But anyway, my real motivation for cleaning up the GL renderer was so that someone who is interested in Metal can use it as a template for writing a renderer. Maybe that’s you?

Major shout-out to everyone that worked on the previous GL renderer in GTK. I learned so much from it and it’s really quite amazing to see GTK 4 ship with such interesting designs.

GTK 4 got a new macOS backend (now with OpenGL)

I’ve been busy the past few months writing a new GDK backend for macOS when not maintaining my other projects. Historically our macOS performance wasn’t something to rave about. But it’s getting better in GTK 4.

The new backend can do both software rendering with Cairo and hardware-based OpenGL rendering using the same OpenGL renderer as we use on GNU/Linux.

This was a fairly substantial “greenfield” rewrite of the backend because so much of it had bit-rotted during the development of GTK 4. GDK hardly looks the same as it did in previous releases and that is a good thing. It’s much easier to write a new backend these days.

I tried to polish it off a bit too, teaching it to do CSD edge-snapping and more. If you’re unfortunate enough to be using the software renderer, it does have some tricks to make drawing a bit faster than in the past. We dropped our use of the quartz Cairo backend in favor of the image backend because, well, it’s faster. Additionally we get a bit clever with opaque regions to speed up CSD compositing.

It also uses the CVDisplayLink to get presentation timing information from the display server to drive our frame clock.

A screenshot of the macOS backend

Thanks again to my employer, Red Hat, for funding this work so we can all benefit from having our applications reach more users.

GtkSourceView gets a JIT

I just merged a new regex implementation for GtkSourceView’s language specifications. Previously it used GRegex (based on PCRE) and now it uses PCRE2 directly similar to what VTE did.

Not only does this get us on a more modern PCRE implementation, but it also allows us to use new features such as a JIT.

JITs are interesting in that you can trade a little bit of memory and time to generate executable code upfront for huge gains in execution time. Given that you only compile language specifications once per regex, but execute them many, many times, it’s a worthwhile feature for GtkSoureView.

Trying to highlight the minified HTML of google.com/ won’t even highlight (due to timeouts) with GRegex. But with PCRE2 and the JIT, it can get by.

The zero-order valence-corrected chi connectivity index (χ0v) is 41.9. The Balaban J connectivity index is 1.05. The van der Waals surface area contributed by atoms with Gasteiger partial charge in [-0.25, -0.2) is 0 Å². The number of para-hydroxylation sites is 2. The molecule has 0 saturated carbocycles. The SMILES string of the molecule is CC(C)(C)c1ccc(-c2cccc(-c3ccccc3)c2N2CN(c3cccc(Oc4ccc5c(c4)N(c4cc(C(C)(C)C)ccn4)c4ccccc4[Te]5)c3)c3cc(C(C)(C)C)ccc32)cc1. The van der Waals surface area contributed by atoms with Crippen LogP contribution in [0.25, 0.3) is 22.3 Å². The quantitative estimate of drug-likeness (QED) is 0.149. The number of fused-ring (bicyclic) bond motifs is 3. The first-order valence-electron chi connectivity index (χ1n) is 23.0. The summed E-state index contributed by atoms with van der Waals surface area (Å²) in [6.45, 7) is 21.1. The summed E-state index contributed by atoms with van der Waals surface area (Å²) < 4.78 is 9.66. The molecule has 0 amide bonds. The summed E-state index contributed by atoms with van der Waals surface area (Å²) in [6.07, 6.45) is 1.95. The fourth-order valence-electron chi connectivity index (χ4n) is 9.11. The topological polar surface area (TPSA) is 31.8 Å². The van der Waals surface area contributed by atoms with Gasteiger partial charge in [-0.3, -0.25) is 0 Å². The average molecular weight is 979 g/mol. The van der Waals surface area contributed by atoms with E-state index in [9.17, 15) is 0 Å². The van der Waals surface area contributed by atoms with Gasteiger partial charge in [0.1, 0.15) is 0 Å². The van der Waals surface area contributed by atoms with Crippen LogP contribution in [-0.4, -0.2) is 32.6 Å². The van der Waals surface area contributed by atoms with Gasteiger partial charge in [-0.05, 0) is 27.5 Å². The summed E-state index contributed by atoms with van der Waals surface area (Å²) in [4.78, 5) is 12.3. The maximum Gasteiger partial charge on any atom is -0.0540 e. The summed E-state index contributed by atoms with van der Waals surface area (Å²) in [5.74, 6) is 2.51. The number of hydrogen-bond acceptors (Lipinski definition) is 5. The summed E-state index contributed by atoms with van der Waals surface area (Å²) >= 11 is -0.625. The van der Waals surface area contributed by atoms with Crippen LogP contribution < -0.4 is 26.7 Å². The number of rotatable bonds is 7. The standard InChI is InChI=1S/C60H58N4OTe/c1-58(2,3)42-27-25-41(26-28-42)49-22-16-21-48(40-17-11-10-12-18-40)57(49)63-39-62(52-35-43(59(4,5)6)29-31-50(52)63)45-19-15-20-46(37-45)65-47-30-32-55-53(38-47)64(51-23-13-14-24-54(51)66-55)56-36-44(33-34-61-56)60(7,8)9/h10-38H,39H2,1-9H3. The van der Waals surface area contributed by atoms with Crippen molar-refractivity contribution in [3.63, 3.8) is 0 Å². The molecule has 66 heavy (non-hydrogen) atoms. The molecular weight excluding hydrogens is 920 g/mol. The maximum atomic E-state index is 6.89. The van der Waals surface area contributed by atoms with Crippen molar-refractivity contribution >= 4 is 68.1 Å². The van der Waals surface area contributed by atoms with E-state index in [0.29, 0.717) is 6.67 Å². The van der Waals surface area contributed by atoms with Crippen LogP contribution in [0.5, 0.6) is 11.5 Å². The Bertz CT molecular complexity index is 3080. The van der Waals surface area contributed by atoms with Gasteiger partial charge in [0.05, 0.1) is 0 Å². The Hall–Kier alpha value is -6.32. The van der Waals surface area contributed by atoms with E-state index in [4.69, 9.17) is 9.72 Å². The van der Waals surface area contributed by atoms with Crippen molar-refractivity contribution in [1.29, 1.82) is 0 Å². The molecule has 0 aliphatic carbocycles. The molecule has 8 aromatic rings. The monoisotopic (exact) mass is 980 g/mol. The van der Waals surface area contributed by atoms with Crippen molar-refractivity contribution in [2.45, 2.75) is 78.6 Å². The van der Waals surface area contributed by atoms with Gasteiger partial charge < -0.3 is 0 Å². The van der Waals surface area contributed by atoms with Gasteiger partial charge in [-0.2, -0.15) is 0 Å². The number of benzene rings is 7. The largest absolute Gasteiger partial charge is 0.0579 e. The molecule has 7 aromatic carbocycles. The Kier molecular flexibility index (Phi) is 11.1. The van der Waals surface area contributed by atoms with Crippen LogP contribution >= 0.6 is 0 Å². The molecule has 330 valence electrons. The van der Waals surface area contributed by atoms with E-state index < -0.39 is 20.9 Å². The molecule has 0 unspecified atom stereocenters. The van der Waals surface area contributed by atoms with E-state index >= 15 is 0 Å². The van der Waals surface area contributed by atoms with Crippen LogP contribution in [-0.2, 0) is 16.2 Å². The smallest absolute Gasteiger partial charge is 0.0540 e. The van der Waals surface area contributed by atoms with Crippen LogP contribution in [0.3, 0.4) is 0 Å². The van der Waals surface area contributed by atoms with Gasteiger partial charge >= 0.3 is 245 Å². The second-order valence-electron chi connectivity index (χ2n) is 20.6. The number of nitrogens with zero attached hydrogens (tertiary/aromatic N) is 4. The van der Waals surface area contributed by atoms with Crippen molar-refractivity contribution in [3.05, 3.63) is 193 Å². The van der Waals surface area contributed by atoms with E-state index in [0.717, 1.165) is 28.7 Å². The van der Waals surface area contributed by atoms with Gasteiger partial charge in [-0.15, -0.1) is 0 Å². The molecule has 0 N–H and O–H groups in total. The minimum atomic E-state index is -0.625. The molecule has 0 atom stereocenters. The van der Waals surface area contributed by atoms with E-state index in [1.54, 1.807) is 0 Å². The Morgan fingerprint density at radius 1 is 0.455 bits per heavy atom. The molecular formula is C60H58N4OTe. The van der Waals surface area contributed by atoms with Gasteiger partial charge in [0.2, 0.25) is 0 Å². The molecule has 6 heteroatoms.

In many cases, I found that the cost to JIT was about 4x vs PCRE2 without JIT. For execution times it is about 4x reduction to use the JIT (but sometimes many times faster than that). When you run these regexes millions of times across an edited file, it can really cut down on the amount of energy consumed as well as time taken away from doing things like rendering GTK’s scene graph.

I should note that it’s about 4x improvement on a per-regex basis, so when you run potentially thousands of those in one main loop cycle, the improvement can be much more drastic in what you can do.

If you have any issues with language specifications please let us know! It’s a very large change, so I wouldn’t be surprised if there is some fallout.

Regex Creation
Language Min (msec) Max (msec) Average (msec) # of Calls Notes
C .001 .104 .007 91 gtktreeview.c
C (with JIT) .004 .383 .031 91
Difference .003 .279 .024
CSS .001 .711 .022 197 gtk-contained.css
CSS (with JIT) .004 3.147 .101 198
Difference .003 2.436 .079
Regex Execution Loading File
Language Min (msec) Max (msec) Average (msec) # Calls
C .000 .196 .003 17698 gtktreeview.c
C (with JIT) .000 .061 .001 17698
Difference -.000 -.135 -.002 ~35 ms
CSS .000 .211 .022 84347 gtk-contained.css
CSS (with JIT) .000 .061 .001 74812
Difference -.000 -.135 -.002 ~150 ms

GtkSourceView Next

Earlier this year I started a branch to track GTK 4 development which is targeted for release by end-of-year. I just merged it which means that our recently released gtksourceview-4-8 branch is going to be our LTS for GTK 3. As you might remember from the previous maintainer, GtkSourceView 4.x is the continuation of the GtkSourceView 3.x API with all the deprecated API removed and a number of API improvements.

Currently, GtkSourceView.Next is 5.x targeting the GTK 4.x API. It’s a bit of an unfortunate number clash, but it’s been fine for WebKit so we’ll see how it goes.

It’s really important that we start getting solid testing because GtkSourceView is used all over the place and is one of those “must have” dependencies when moving to a new GTK major ABI.

Preparations in GTK 4

Since I also spend time contributing to GTK, I decided to help revamp GtkTextView for GTK 4. My goal was to move various moving parts into GtkTextView directly so that we could make them more resilient.

Undo Support

One feature was undo support. GTK 4 now has native support for undo by implementing text history in a compact form within GTK itself. You can now set the enable-undo properties to TRUE on GtkTextView, GtkEditable widgets like GtkText or GtkEntry, and others.

GPU Rendered Text (sort of)

Matthias Clasen and I sat down one afternoon last year and wrote a new PangoRenderer for GSK using render nodes and the texture atlas provided by the OpenGL and Vulkan renderers. Since then, GtkTextView gained a GtkTextLineDisplay cache so that we can keep these immutable render nodes around across multiple snapshots.

Text is still rendered on the CPU into a texture atlas, which is uploaded to the GPU and re-used when possible. Maybe someday things like pathfinder will provide a suitable future.

GtkTextView and Widgets

Previously, the gutters for GtkTextView were simply a GdkWindow which could be rendered to with Cairo. This didn’t fit well into the “everything should be a widget” direction for GTK 4. So now you can pack a widget into each of the 4 gutters around the edges of a GtkTextView. This means you can handle input better too using GtkGesture and GtkEventControllers. More importantly, though, it means you can improve performance of gutter rendering using snapshots and cached render nodes when it makes sense to do so.

Changes in GtkSourceView Next